Great Siege of Gibraltar prints by Lieutenant George Frederick Koehler
This striking set of prints from our archive depicts the Great Siege of Gibraltar (June 1779 to February 1783), the longest siege ever defended by British Armed Forces.
The Siege was actually part of the American War of Independence. Spanish and later French forces, who took the side of the American Colonies, blockaded the British garrison by land and by sea.
These sketches were drawn by Lieutenant George Frederick Koehler, who arrived at Gibraltar with one of the relief convoys in Spring 1782. Artillery officers at the time were trained to draw because of the need to be able to visualise enemy positions and terrain. Lt Koehler was clearly a talented artist but this was not his only skill. He is also remembered for the invention of a gun-carriage allowing the axis of the gun to be depressed to an angle of seventy degrees. This new carriage enabled the defending guns to take advantage of the height of the Rock of Gibraltar. Although not a new idea it was ingenious and the invention of the sliding carriage allowed the gun to recoil without pulling the gun carriage into the air. This idea was later built into more conventional gun carriages.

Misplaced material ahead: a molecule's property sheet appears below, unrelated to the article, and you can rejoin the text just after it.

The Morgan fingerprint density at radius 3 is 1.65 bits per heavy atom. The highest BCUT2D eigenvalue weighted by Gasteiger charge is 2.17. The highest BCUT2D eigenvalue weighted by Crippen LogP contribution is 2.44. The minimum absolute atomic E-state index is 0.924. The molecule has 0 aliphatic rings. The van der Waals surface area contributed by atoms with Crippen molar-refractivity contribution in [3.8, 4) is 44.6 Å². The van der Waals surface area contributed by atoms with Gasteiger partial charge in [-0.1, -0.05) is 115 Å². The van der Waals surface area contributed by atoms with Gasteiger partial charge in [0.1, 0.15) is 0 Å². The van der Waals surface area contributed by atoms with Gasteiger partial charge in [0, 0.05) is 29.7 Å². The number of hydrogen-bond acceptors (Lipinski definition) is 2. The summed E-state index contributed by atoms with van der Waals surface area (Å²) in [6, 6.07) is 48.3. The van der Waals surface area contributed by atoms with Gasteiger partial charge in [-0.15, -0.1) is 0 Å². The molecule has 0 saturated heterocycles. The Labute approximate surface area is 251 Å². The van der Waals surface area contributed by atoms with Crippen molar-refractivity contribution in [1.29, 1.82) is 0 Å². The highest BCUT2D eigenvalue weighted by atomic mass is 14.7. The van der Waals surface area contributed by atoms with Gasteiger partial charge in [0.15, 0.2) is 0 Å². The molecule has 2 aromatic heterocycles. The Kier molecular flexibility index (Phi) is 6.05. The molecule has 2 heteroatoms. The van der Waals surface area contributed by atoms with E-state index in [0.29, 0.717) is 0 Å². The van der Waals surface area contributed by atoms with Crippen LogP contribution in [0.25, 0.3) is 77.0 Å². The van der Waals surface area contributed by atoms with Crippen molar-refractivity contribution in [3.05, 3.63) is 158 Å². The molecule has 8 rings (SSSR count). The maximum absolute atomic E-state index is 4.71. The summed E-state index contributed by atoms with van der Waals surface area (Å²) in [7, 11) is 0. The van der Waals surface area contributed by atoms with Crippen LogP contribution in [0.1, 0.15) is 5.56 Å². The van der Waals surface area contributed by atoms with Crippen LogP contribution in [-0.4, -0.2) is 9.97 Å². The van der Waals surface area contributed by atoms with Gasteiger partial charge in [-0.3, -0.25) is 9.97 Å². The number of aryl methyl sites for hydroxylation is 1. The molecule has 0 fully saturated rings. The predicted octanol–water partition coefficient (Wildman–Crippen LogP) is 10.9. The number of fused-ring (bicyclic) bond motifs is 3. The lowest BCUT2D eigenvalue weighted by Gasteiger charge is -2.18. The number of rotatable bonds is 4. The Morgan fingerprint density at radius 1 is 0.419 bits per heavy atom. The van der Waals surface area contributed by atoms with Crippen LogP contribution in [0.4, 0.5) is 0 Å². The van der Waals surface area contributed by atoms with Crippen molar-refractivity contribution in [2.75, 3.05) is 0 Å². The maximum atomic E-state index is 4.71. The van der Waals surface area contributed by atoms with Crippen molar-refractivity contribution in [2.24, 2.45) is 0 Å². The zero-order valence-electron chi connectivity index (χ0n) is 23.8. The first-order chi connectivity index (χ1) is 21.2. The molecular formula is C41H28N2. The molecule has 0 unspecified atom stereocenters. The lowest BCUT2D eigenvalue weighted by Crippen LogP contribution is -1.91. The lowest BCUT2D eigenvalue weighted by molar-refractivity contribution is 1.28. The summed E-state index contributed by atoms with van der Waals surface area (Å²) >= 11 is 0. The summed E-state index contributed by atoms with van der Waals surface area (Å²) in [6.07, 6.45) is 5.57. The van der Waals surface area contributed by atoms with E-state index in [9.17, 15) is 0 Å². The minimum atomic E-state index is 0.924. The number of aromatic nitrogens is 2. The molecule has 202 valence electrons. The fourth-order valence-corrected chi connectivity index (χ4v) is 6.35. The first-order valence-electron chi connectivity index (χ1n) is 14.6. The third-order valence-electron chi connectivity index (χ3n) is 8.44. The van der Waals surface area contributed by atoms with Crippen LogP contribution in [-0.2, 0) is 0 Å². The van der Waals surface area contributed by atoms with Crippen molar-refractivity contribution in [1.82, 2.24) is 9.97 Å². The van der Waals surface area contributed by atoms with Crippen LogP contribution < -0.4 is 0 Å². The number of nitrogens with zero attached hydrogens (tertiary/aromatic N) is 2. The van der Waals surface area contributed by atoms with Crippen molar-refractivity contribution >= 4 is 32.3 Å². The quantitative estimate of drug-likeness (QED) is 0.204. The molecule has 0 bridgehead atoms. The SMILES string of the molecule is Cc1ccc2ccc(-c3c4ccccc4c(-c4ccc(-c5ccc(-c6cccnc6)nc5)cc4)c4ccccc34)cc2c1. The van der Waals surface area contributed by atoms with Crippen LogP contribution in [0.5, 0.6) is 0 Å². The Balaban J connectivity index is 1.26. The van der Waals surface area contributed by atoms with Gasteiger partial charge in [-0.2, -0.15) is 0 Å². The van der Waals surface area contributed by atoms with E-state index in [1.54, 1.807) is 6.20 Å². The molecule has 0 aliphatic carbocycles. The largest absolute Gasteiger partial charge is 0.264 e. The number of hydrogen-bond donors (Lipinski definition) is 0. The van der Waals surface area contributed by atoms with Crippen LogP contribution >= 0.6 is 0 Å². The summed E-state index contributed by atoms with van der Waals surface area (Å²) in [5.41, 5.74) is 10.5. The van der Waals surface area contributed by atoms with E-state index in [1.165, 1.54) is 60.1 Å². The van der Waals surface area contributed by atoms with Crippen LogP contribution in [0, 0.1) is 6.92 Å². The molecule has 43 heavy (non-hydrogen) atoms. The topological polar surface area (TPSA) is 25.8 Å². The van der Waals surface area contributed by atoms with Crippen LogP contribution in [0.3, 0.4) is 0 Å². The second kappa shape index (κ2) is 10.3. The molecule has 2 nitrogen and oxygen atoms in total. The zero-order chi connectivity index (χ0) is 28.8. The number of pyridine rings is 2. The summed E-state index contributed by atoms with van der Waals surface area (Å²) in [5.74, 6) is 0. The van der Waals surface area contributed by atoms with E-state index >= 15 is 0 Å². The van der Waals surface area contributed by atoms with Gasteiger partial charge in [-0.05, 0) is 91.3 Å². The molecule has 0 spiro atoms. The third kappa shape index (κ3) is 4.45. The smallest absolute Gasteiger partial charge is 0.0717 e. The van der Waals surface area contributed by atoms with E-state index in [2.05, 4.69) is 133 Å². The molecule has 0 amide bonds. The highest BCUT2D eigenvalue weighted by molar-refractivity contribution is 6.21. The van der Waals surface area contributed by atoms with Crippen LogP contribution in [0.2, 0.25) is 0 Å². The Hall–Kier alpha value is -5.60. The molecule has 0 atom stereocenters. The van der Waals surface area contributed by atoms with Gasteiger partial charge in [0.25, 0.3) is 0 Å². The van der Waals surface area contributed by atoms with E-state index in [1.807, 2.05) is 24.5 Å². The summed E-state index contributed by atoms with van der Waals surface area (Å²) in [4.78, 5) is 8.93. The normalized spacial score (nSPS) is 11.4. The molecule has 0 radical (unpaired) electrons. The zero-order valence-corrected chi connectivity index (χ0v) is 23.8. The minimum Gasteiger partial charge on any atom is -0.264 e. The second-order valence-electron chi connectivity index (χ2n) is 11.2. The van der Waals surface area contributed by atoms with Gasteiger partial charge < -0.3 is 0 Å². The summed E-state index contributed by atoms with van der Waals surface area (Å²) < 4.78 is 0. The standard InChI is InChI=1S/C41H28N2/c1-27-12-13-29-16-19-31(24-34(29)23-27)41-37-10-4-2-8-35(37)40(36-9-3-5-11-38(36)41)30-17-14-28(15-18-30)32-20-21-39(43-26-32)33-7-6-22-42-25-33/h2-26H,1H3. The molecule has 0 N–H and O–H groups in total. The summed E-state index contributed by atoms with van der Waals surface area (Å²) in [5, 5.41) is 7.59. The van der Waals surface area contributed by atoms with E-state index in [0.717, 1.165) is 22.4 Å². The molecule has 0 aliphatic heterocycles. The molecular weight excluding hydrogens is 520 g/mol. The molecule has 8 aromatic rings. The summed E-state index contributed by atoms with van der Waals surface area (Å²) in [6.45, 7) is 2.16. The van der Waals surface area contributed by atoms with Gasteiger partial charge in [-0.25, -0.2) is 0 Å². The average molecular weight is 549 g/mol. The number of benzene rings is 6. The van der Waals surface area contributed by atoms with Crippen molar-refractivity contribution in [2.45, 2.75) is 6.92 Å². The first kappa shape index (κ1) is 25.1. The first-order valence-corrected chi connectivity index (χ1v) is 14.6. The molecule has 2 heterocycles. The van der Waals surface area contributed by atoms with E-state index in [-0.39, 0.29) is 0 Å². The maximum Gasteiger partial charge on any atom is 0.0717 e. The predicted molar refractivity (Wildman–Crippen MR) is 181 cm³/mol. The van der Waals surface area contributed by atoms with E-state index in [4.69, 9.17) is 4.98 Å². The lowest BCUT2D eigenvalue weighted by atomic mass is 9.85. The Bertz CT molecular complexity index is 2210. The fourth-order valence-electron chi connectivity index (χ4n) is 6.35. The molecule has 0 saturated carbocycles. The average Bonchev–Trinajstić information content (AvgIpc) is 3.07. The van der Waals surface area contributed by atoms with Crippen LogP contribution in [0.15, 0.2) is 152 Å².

Several of Koehler’s drawings show the major attack made against the British on 13 September 1782. This involved an artillery bombardment from land and sea, including the use of specially adapted ‘battering ships’, set up to be floating artillery batteries. There were five companies of the Royal Artillery on the Rock, and supported by trained infantrymen, they were able to destroy a number of the battering ships. Others were scuttled as it became clear that the attack had failed. The Siege was finally ended following the peace negotiations that ended the American War of Independence.
The five artillery ‘companies’ (as they were called then) are still serving today, as 19, 5, 23, 22 and 21 Batteries of the Royal Artillery. All of them have the honour title “Gibraltar 1779-83”.